A student may request to take a leave of absence with the occurrence of a medical problem, substantial personal problem, or as recommended by the SPC, with approval by the Senior Associate Dean for Academic Affairs. Students requesting a leave of absence must apply to the Dean of SCP and also notify the Office of the Registrar. In the event of a medical problem, the request must be accompanied by a letter from the treating physician or other licensed professional describing the nature of the medical need for which the leave is requested and the estimated length of time needed.  The letter must be dated within the past 30 days.  After consultation with the student, the Dean of SCP will determine whether or not the leave will be granted and the conditions under which the student may return to school. The Dean will transmit his/her decision to the student.  Students must report to the Division of Student Affairs to obtain a Leave of Absence Form and complete it before they are officially placed on an approved leave. A leave of absence may be requested for up to three semesters (one academic year).  Before a student may be readmitted, a written request for readmission must be submitted by the student to the Dean. In the case of a medical leave, a letter from the treating physician or other licensed professional must accompany the readmission request stating that the student is able to participate in a full academic program.  A student who is seeking readmission following a recommendation by the SPC and the Senior Associate Dean for Academic Affairs must submit evidence of compliance with any conditions for readmission to the Senior Associate Dean for Academic Affairs.


Any student in the professional pharmacy program may be dismissed if that student: (i) earns a grade of “F” or “NP” in any course or fails a remediation exam while on academic probation (ii) earns more than one grade of “F” or” NP” in a didactic (classroom-based) course in one semester or (iii) fails more than two courses that are necessary to meet the requirements of the PharmD program.  Students who fall in any of these categories will be required to appear before the SPC, who will make a recommendation to the Senior Associate Dean for Academic Affairs, who will then make a determination.  A student may appeal a dismissal decision to the Dean.  He or she must do so in a written request that is submitted within five days of receipt of the Senior Associate Dean’s letter.  The decision of the Dean is final.

Grade Appeals

Special care is taken to ensure due process when students feel that they have been unfairly assigned a course grade.  Students must first petition the course director for a grade change.  If unsuccessful, students may then appeal to the Senior Associate Dean for Academic Affairs, who will investigate the appeal and then render a decision.  The decision of the Senior Associate Dean for Academic Affairs is final.


Any student seeking re-admission after dismissal from SCP must apply through the regular admissions process.  A student who is administratively withdrawn or suspended from SCP because of non-professional conduct may apply for re-admission. The Senior Student Affairs Officer will review the application and make a recommendation to the Dean. The Dean’s decision is final. If a student is permanently severed from UNTHSC for non-professional conduct, his or her application for re-admission will not be considered.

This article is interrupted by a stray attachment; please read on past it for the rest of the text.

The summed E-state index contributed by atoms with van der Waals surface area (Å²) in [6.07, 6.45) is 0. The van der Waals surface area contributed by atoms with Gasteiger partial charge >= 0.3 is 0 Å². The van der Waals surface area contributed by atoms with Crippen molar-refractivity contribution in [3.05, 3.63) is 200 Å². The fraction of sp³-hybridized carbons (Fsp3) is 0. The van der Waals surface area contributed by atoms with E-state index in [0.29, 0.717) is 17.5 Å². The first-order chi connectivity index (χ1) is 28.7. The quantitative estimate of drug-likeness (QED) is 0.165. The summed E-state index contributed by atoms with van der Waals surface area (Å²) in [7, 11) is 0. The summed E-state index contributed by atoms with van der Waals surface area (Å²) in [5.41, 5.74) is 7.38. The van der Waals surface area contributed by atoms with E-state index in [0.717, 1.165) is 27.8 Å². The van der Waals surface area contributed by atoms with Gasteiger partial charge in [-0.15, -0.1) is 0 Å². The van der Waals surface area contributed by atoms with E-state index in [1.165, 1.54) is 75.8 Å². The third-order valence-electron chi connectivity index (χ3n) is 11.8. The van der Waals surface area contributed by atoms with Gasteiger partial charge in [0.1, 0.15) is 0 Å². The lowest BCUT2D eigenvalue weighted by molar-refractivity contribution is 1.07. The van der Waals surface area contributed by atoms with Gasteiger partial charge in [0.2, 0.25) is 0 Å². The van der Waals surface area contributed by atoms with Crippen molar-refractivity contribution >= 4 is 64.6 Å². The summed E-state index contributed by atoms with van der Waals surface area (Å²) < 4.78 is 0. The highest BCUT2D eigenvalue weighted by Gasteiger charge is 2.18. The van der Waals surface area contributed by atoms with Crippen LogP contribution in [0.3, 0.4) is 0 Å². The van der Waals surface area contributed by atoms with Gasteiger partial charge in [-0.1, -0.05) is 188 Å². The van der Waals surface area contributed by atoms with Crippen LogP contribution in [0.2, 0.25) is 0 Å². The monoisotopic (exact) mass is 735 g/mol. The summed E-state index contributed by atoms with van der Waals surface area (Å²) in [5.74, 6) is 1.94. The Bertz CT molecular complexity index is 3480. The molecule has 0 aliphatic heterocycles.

Advanced Placement Waivers

Requests for advanced placement or waiver for any course must be declared by the pharmacy student on or before the first day of enrollment at the College. The student must present all required, supporting documents to the Office of the Registrar. The student is required to attend all classes and take all examinations until a decision is made regarding the advanced placement request. To be placed in advanced standing, a student must have taken a course in a graduate program or professional school that is judged to be equivalent by the Senior Associate Dean for Academic Affairs in consultation with the course director. The course must have been taken within two years of the first day of classes and must have been awarded a minimum grade of “B”. Alternatively, the student must have completed a similar course and obtained a minimum grade of “B” in a written comprehensive exam administered by the course director prior to the first day of classes at the College.

Determination of Equivalency of Non-Credit Coursework to Credit Coursework

SCP does not count non-credit coursework toward any credit coursework in the curriculum.

Academic Honors

The Dean’s List consists of students who have a semester GPA of 3.5 or greater.   The Dean’s List will be published at the end of each fall and spring semester. At the end of each semester, the cumulative average of all courses taken will be calculated from numeric grades, based on a 100% scale and weighted according to semester credit hours earned.  Students may request their individual ranking at the end of any semester. The top 10% will be calculated from numeric grades, based on a 100% scale and weighted according to semester credit hours earned.